Three to receive medals of honor from the Japanese government

Two Japanese and one American residing in Northern and Central California will receive kunsho, or medals of honor from Japan, the Consulate General of Japan in San Francisco announced Nov. 5.

This fall’s Japanese recipients of the Order of the Rising Sun, Gold and Silver Rays are Shigeru Kimura of San Francisco and Keizo Norimoto of Fresno, Calif. The American recipient of the Order of the Rising Sun, Gold and Silver Rays with Neck Ribbon is Dr. Anne J. Davis of San Francisco.

Kimura, the longtime publisher of the Japanese-language Monthly Magazine MON, is the chairman of the Kinmon Gakuen Japanese language school in San Francisco’s Japantown. According to the Japanese Consulate, his accomplishments include the “promotion of Japanese language education and the welfare of Japanese nationals in the United States.”

According to the Consulate, Kimura has played an important role in promoting and developing Japanese media in the San Francisco Bay Area since 1967. After helping open the first Japanese TV station in the Bay Area, he published Monthly Magazine MON, a pioneering publication that has covered local community activities for more than 30 years. He subsequently founded the “Japanese Telephone and Reference Directory,” the first of its kind in Japanese.

“These Japanese-language publications have been a great asset through which the Japanese and Japanese American communities can share information,” said a statement from the Consulate.

Kimura is also credited for his role in cultural activities through the Northern California Cherry Blossom Festival — particularly overseeing delegations from Japan — and the Japanese American Association of Northern California.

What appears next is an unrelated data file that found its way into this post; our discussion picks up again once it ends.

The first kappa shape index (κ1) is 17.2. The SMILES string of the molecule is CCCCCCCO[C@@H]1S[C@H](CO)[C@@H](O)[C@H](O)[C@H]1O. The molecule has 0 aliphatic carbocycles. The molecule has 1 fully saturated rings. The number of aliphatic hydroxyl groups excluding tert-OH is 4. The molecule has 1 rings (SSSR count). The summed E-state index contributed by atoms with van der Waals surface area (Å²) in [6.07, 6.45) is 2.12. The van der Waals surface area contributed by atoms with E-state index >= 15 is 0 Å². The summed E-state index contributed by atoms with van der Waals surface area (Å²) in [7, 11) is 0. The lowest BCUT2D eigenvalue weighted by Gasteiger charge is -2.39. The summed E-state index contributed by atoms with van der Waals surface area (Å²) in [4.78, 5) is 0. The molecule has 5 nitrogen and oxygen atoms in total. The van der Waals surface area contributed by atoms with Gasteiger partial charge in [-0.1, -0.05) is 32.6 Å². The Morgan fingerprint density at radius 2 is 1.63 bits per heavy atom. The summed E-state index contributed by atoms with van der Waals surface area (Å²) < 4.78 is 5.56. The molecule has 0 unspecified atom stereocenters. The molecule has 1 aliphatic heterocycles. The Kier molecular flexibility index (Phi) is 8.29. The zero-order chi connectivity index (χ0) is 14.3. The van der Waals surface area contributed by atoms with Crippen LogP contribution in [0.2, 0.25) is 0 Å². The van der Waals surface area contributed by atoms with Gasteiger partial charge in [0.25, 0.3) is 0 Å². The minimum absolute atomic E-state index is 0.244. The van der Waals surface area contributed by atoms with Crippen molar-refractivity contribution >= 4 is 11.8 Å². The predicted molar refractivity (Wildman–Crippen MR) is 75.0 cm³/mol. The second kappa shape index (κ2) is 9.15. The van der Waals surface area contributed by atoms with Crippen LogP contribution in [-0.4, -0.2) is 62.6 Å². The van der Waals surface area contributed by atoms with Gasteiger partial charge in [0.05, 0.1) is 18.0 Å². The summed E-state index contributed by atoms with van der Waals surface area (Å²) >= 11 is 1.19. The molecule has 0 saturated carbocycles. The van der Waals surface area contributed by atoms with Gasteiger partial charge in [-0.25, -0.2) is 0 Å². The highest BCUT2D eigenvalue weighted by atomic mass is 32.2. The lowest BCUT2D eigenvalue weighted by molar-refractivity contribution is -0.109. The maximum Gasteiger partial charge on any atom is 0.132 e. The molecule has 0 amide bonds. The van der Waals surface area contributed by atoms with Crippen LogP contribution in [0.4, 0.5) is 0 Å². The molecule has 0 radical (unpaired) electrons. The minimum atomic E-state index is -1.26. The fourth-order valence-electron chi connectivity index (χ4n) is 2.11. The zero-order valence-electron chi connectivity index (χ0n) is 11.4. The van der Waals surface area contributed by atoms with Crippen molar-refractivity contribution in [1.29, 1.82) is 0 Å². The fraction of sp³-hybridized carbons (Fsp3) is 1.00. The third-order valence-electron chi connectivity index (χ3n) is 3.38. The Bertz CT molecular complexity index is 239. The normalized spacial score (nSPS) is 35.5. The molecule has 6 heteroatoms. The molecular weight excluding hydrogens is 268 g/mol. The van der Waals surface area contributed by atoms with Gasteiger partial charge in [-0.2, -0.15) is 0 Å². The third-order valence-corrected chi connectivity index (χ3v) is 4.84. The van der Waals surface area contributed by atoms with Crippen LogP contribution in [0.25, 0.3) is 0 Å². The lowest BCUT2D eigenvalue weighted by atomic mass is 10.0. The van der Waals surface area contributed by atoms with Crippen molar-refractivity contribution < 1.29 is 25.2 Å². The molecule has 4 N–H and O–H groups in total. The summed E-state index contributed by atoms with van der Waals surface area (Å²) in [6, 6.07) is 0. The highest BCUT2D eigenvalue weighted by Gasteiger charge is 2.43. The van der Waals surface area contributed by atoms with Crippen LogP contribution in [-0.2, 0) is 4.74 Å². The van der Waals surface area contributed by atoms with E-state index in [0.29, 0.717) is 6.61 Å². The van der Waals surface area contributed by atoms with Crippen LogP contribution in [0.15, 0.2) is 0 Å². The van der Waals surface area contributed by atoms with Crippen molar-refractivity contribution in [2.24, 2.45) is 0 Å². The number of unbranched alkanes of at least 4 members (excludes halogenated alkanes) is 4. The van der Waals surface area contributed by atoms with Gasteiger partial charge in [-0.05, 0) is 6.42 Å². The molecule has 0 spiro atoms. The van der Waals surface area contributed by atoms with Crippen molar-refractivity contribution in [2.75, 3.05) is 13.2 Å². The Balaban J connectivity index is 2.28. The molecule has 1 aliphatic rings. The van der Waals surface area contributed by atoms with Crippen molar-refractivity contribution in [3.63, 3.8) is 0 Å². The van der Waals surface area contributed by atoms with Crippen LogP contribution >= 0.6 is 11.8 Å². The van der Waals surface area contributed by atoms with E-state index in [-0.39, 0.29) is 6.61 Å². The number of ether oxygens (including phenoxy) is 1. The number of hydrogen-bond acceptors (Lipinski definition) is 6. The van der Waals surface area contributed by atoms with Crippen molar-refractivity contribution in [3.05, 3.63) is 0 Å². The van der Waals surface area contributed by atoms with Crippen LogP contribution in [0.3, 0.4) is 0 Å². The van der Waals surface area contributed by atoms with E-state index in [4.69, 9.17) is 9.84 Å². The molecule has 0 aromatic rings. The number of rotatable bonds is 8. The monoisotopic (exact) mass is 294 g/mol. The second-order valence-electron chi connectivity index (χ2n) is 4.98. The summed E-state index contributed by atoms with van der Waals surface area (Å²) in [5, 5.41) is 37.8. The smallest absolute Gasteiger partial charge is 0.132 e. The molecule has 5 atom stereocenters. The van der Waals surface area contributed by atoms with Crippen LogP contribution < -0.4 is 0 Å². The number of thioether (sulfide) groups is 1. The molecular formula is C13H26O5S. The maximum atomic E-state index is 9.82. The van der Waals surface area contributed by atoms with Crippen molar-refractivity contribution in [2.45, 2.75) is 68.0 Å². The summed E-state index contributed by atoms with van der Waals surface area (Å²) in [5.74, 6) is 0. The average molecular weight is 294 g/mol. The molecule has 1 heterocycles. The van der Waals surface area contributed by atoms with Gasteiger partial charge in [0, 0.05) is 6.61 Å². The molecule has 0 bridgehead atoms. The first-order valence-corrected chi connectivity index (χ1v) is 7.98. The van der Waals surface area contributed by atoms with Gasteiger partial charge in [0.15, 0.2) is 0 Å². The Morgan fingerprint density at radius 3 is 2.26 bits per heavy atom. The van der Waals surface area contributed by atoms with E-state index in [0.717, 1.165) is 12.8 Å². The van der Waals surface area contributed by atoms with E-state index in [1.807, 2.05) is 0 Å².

“Believing that language, media, and culture play important roles in this endeavor, he has served for more than 20 years on the board of Kinmon Gakuen, a Japanese language school established by Issei; helped establish the ‘Japan Club,’ an emergency network; and also contributed actively as a JAANC board member,” said the Consulate statement.

Norimoto, the former principal of the Fresno Japanese Language School and former president of the Hokubei Mainichi Shimbun community newspaper, is also being recognized for “promotion of Japanese language education and the welfare of Japanese nationals in the United States.”

According to the Consulate, Norimoto came to the United States in 1963 as a missionary from Nishi Honganji, one of the most renowned Buddhist temples in Japan. He subsequently founded Buddhist temples and Japanese language schools in Los Angeles and Fresno and provided active support to Japanese nationals and the Japanese American community.

“Mr. Norimoto has designed numerous Japanese textbooks and has also facilitated discussion and exchange between Japanese language teachers in the United States,” said the Consulate. “Mr. Norimoto’s enthusiasm for language studies has had a tremendously positive effect for students of Japanese in the United States.”

Davis, a professor emeritus at both the University of California, San Francisco and Nagano College of Nursing, is being recognized for her “contribution to human resource development in the nursing field in Japan” and “contribution to the improvement of nursing studies in Japan.”

According to the Consulate, since her participation in the International Conference on Nursing in Japan in 1977, Davis has introduced practical ideas about psychiatric nursing and nursing ethics to Japan’s nursing field.

“Dr. Davis greatly influenced nursing in Japan by bringing topics to the forefront that had previously been little-discussed in Japan, including ethical issues facing nurses in clinical situations, informing patients of their diagnosis, and human rights of patients and medical practitioners,” stated the Consulate.

Davis also had a great impact across Japan through her lectures and publications on nursing during her time at the Nagano College of Nursing as a professor from April 1995 to March 2001 and as a part-time lecturer from September 2002 to September 2003.

She has also been committed to bringing graduate students from the Nagano College of Nursing to San Francisco, where they study nursing with her support.

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